Dialogue between our peoples should be underpinned by both political and economic reforms. In Naples we also hope to agree on the establishment of a Euro-Mediterranean Parliamentary Assembly, which will enable parliamentarians from both sides of the Mediterranean to exchange ideas on how a democratic system should function in a modern state, on how to fight terrorism and organised crime while respecting human rights and the rule of law, including an independent Judiciary. The Assembly will also provide a forum for Parliamentarians from countries like Morocco or Jordan to present their experiences of pursuing democratic reform within a system fully respectful of Islam.

Economic reforms are just as important. Our partners need to be able to offer an acceptable future to their population. In spite of our efforts so far, which include large volumes of economic and technical assistance plus substantial trade concessions, the prosperity gap between the EU and Southern Mediterranean countries is not diminishing. We already know that forty million jobs must be created in the next decade just to maintain employment levels at current rates. For our Mediterranean partners to be able to reap the full benefits of free trade and attract significant domestic and foreign investment, substantial regulatory and institutional reforms are essential. Such changes would also allow trade between our Mediterranean partners themselves to finally take off. This is why in Naples we will discuss the format that the European Investment Bank’s lending operations in the area should take in order to have an even greater impact on private sector development.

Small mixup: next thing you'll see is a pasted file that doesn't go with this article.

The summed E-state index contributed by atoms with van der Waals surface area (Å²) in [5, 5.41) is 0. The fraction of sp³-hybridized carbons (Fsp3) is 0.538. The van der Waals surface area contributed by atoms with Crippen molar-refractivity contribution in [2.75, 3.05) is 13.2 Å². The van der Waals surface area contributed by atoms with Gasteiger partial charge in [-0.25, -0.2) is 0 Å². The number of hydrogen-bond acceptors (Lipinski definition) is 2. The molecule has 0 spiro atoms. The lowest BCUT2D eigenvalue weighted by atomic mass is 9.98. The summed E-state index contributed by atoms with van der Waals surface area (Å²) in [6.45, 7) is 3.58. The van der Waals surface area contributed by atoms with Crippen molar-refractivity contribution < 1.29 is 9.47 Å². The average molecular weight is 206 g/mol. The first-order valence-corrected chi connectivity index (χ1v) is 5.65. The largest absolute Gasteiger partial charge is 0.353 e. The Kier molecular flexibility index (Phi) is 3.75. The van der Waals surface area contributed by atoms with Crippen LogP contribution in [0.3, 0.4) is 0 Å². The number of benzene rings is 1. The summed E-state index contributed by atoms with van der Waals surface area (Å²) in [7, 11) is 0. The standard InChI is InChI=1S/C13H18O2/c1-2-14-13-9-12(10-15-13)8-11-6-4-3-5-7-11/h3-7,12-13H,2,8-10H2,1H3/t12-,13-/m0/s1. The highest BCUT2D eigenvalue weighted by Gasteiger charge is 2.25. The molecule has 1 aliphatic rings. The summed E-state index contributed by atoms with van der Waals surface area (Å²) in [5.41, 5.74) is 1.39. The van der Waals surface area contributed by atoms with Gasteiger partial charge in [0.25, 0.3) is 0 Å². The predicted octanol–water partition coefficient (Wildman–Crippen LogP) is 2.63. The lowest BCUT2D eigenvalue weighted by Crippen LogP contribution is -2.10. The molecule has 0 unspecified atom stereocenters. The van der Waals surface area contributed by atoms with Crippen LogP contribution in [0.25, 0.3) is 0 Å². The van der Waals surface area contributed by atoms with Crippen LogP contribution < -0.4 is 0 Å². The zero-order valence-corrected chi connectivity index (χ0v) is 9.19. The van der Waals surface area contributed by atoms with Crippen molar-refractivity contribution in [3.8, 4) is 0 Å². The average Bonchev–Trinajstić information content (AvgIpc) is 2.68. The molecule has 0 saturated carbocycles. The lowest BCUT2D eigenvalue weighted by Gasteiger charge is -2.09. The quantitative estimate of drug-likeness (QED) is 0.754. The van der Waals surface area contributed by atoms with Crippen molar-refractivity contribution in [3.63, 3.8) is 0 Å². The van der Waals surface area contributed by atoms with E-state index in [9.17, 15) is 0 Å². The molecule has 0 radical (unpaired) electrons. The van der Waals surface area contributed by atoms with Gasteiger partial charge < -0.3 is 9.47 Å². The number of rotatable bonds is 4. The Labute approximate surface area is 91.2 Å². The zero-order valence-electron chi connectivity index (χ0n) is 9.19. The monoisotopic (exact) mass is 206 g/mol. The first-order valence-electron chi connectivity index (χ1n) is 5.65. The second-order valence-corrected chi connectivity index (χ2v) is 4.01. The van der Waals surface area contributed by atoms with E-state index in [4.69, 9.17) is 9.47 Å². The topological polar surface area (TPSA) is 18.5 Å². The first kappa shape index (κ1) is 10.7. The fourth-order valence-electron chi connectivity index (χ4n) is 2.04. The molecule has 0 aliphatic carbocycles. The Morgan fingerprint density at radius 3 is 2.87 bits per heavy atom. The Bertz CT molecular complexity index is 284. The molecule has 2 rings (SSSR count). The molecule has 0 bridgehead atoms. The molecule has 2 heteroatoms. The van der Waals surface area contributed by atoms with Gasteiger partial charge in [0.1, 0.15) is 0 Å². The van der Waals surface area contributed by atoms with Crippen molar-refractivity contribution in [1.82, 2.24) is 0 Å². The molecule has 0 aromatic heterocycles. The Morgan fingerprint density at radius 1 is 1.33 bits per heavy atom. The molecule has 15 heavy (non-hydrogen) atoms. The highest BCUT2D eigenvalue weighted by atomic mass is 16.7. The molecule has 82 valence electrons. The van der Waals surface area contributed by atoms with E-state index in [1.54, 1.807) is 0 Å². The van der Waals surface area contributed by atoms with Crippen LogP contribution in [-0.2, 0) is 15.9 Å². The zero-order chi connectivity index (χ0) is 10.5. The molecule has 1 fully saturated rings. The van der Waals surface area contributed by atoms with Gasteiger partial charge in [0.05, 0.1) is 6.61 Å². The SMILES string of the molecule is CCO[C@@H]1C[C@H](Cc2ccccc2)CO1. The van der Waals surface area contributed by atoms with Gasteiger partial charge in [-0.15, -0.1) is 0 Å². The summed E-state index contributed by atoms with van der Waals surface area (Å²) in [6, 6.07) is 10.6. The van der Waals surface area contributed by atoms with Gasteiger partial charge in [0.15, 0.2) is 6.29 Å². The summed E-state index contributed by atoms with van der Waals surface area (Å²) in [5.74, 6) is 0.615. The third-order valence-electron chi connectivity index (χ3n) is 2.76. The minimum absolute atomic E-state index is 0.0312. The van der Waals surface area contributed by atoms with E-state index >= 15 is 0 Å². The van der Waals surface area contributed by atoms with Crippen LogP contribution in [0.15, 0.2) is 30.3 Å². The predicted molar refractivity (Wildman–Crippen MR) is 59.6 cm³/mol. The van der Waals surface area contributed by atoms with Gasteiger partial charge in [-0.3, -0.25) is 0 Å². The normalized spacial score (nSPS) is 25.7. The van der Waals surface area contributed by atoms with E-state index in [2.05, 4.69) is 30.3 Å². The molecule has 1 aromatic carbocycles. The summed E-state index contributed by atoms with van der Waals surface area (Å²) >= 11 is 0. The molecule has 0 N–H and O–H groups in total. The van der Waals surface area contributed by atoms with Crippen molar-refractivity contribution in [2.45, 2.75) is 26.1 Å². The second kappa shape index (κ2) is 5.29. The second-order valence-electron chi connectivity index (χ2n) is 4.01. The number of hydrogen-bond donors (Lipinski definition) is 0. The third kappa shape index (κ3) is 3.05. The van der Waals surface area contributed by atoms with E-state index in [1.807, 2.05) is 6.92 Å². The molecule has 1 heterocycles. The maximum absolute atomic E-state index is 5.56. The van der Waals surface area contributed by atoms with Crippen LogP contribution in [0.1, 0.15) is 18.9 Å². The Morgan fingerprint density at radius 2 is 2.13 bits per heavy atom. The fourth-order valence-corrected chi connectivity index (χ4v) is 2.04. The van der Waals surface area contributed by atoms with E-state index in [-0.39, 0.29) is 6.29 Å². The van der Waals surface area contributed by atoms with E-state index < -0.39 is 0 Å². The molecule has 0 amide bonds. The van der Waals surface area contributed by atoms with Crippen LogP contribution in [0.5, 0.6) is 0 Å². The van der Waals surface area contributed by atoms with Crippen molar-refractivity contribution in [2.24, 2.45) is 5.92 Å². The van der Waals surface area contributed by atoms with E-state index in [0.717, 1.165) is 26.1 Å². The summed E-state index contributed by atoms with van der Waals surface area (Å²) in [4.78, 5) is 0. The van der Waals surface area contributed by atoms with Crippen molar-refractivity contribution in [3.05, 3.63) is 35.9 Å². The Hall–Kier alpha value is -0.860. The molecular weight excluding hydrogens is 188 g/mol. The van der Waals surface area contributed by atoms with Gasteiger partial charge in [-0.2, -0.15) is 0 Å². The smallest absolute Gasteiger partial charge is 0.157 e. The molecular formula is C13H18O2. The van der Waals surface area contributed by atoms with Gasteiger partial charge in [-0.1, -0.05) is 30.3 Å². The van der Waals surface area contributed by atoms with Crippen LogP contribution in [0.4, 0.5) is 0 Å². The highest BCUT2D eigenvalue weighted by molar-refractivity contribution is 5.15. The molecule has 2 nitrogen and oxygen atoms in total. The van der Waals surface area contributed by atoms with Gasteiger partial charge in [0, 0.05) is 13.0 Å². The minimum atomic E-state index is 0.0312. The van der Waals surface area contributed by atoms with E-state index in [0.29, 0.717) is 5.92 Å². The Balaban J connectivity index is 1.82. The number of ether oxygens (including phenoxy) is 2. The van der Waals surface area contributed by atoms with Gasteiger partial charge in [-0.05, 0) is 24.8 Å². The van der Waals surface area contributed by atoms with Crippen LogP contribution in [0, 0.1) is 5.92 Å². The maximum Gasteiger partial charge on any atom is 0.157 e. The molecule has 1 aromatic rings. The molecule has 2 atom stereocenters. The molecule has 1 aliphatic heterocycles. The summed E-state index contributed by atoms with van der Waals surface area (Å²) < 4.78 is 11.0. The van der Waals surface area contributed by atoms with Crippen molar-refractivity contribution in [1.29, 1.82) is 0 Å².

We strongly believe that it is the duty of the European Union to support our Mediterranean neighbours. It is also in our enlightened self-interest to help spread the consolidation of democracy and economic prosperity throughout the Mediterranean, a region of geostrategic importance for the European Union if only because of its energy resources and migratory flows. We are encouraged that the United States and others are beginning to follow our strategy of supporting political and economic reforms. But ultimately it is the responsibility of the countries themselves to demonstrate their willingness and determination to bring their countries up to the 21st century standards of freedoms, civil liberties and open markets. As the UN report on Arab Human Development also noted ‘lasting reform in the Arab world must come from within’. We can only try to help, we cannot be the driving force.

It is up to the Mediterranean countries to take tangible steps towards full democracy and a free market economy, to extend education to all – women particularly - and to further deepen respect for human rights. In exchange, our recently launched Wider Europe initiative has been designed to include our neighbouring partners into the new expanded European internal market as much as they are prepared to integrate. We are offering our neighbours – I repeat, Mediterranean and Eastern European alike - parallel progress towards the EU´s four fundamental freedoms: free movement of goods, services, capital and people. The factor that will define the pace of progress will be each neighbour’s commitment to reform. It has been said that borders are the scars of history. Instead, we hope our Mediterranean neighbours will find our enlarged borders the gateways to their improved future.

These are not the easiest of times. We badly need a common approach that enables us to jointly bring forward the future of a region whose destiny all too often has depended mostly on decisions taken elsewhere. Like the European Union, the Barcelona Process is not an end in itself, rather, it offers us the means to live up to our responsibilities in the region, for which we must make the most of our meeting in Naples. As William Shakespeare wrote “It is not in the stars to hold our destiny, but in ourselves”. And we cannot afford to fail.

Brussels,12 08 2003
European Union Redaction